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the enemy will be concentrated and directed against our strongholds in the South and West, and then to give the "rebellion" the coup de grace by a united blow against Richmond. The fall of Vicksburg is followed by an exhibition of energy at Charleston no less desperate and persevering, to be succeeded probably by an attempt at Savannah and Mobile.--Against the latter but a moiety of Grant's army will be directed in combination with the fleet, while the remainder may form a junction with Rosecrans, with the view, as their avowal and oft-repeated intentions render reasonable, of securing Chattanooga and East Tennessee, and then Atlanta, Ga., the heart of the railroad circulation of the South. This done, and the Confederacy split again, the rebellion is virtually crushed, as they will believe, and the fall of Richmond only a question of time. Meantime, Gen. Meade, too weak to advance himself, and in the event of an advance by Gen. Lee, has placed his army beyond the Rappahannock, in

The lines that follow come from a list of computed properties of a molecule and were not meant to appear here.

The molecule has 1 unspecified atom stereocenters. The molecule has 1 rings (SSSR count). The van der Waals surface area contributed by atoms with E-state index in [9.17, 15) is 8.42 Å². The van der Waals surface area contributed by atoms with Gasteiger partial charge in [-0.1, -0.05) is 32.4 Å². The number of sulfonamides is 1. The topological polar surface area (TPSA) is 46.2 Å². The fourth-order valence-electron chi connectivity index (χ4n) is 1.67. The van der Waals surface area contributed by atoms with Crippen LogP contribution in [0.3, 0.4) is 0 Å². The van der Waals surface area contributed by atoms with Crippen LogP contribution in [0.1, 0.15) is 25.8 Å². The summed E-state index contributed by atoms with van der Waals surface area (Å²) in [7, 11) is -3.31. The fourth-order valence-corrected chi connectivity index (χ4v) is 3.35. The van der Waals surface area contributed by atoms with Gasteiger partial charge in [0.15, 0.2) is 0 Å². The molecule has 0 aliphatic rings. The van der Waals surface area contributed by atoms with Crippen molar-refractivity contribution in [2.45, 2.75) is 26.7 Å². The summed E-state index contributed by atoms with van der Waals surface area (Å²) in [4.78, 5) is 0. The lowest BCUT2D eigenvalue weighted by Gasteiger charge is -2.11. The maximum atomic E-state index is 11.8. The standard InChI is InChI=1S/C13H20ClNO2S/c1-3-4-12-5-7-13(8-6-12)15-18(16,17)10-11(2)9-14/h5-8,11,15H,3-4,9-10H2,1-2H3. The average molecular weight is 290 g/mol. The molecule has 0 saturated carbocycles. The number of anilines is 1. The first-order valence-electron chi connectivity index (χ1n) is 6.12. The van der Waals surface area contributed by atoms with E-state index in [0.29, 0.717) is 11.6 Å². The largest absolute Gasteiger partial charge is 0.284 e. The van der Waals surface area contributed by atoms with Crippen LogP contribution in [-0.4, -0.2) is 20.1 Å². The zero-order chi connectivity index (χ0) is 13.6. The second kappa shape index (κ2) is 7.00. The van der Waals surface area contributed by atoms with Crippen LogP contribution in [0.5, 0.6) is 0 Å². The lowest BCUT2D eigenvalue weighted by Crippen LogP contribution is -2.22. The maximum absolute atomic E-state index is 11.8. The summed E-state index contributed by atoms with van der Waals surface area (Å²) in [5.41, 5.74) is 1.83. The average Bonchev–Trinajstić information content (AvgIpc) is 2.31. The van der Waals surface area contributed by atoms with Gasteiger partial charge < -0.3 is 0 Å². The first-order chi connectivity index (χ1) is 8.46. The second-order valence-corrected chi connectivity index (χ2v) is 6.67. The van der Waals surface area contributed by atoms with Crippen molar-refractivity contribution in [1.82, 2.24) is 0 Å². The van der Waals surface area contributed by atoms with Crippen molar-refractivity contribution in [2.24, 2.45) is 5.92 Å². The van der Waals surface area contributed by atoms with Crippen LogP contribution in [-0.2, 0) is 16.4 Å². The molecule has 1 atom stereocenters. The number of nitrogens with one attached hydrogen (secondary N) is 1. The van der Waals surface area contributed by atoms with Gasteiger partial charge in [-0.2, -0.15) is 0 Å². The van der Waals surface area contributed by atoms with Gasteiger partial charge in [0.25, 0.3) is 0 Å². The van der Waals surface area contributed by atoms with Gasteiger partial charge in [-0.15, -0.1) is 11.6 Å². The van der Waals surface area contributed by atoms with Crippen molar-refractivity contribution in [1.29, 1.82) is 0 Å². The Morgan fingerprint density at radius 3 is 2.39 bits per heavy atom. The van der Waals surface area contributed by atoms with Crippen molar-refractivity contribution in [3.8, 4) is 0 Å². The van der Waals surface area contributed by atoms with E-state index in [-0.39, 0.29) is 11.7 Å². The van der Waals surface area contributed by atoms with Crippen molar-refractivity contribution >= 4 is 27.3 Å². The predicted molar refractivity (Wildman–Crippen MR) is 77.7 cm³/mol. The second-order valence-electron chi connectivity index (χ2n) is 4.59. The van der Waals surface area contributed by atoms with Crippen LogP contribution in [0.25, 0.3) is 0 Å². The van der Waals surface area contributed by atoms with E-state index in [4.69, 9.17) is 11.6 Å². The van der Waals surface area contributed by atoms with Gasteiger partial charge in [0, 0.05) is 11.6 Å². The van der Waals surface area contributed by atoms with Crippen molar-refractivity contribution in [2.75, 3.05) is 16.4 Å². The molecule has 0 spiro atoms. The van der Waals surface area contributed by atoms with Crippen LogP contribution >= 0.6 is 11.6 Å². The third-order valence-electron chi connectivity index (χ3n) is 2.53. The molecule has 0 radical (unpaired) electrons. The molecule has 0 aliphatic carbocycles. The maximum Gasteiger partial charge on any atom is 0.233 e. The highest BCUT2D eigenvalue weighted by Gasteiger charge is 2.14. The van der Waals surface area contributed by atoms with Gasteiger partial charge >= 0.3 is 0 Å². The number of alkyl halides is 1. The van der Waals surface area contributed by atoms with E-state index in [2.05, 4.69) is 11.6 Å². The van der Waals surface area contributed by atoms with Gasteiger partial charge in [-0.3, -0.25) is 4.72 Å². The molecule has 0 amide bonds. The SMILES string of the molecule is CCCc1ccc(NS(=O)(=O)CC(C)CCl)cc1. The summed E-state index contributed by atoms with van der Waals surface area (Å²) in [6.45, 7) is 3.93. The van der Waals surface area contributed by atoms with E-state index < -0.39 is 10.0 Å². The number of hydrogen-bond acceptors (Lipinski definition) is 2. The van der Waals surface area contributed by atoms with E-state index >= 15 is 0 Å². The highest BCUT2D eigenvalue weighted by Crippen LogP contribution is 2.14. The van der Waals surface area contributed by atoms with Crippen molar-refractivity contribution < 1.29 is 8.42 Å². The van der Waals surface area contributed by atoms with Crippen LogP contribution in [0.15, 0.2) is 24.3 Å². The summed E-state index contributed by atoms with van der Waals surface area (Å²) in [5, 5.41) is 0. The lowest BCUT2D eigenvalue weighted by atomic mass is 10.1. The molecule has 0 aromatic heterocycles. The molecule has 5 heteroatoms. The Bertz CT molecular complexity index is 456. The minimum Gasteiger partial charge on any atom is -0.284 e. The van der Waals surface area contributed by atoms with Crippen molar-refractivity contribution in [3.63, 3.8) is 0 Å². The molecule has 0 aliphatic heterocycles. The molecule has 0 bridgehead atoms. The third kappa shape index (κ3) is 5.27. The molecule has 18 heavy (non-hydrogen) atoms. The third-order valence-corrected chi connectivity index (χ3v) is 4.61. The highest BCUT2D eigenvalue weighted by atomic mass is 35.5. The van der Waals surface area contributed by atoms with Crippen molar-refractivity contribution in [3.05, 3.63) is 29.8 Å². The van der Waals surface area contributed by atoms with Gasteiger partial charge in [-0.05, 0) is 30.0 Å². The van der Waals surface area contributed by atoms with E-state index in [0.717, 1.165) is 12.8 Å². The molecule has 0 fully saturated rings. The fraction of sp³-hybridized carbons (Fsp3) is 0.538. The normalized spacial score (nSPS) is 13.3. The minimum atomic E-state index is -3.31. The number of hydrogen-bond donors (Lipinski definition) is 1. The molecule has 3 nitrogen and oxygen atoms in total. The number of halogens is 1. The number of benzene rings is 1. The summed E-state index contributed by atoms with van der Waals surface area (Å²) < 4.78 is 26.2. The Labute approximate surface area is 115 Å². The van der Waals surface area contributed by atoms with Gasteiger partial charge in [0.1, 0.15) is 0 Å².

eers in the army. This is at present Gen. Bragg's line of defence. His base is supported by the rich and grain-growing States of Alabama and Georgia; the location is one of the healthiest on the Western continent; his commissariat is said to be ample; he has an army of veteran soldiers and the assistance of the ablest Generals in the Confederacy. His adversary, in order to attack him, must leave his base some 350 miles in his rear; cross, first, a plain of 150 miles, made desolate by the two contending armies in the early spring; then a succession of black-jack ridges, producing nothing but gooseberries and persimmons; then the Cumberland chain of mountains; then Wallen's Ridge, an elevation encircling the whole district of East Tennessee, but not sufficiently near Chattanooga to be used advantageously by a besieging army; and then, in the last place, a broad and deep river presents itself as a barrier. Such being the "situation," we have no fears from the army of Gen. Rosecrans.